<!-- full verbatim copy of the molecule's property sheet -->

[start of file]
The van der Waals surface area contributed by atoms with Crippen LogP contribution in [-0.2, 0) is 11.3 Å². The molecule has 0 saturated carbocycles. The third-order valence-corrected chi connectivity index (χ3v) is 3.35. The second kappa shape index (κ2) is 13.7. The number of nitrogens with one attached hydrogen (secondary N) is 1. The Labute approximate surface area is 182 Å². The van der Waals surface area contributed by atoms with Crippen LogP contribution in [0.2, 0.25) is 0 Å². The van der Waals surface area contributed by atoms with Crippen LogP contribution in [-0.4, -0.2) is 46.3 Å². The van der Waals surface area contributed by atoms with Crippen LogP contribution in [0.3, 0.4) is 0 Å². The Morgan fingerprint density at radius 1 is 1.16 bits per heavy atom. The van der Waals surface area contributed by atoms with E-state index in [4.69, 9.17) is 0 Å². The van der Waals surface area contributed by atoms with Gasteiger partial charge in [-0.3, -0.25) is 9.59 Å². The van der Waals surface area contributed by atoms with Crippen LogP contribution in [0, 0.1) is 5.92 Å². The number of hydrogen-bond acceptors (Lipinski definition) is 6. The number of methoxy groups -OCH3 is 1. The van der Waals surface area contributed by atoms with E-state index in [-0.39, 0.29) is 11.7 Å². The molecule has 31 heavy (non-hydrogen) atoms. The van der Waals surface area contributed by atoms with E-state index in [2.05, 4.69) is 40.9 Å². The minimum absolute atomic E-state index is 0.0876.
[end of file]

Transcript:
The van der Waals surface area contributed by atoms with Crippen LogP contribution in [-0.2, 0) is 11.3 Å². The molecule has 0 saturated carbocycles. The third-order valence-corrected chi connectivity index (χ3v) is 3.35. The second kappa shape index (κ2) is 13.7. The number of nitrogens with one attached hydrogen (secondary N) is 1. The Labute approximate surface area is 182 Å². The van der Waals surface area contributed by atoms with Crippen LogP contribution in [0.2, 0.25) is 0 Å². The van der Waals surface area contributed by atoms with Crippen LogP contribution in [-0.4, -0.2) is 46.3 Å². The van der Waals surface area contributed by atoms with Crippen LogP contribution in [0.3, 0.4) is 0 Å². The Morgan fingerprint density at radius 1 is 1.16 bits per heavy atom. The van der Waals surface area contributed by atoms with E-state index in [4.69, 9.17) is 0 Å². The van der Waals surface area contributed by atoms with Gasteiger partial charge in [-0.3, -0.25) is 9.59 Å². The van der Waals surface area contributed by atoms with Crippen LogP contribution in [0, 0.1) is 5.92 Å². The number of hydrogen-bond acceptors (Lipinski definition) is 6. The number of methoxy groups -OCH3 is 1. The van der Waals surface area contributed by atoms with E-state index in [-0.39, 0.29) is 11.7 Å². The molecule has 31 heavy (non-hydrogen) atoms. The van der Waals surface area contributed by atoms with E-state index in [2.05, 4.69) is 40.9 Å². The minimum absolute atomic E-state index is 0.0876.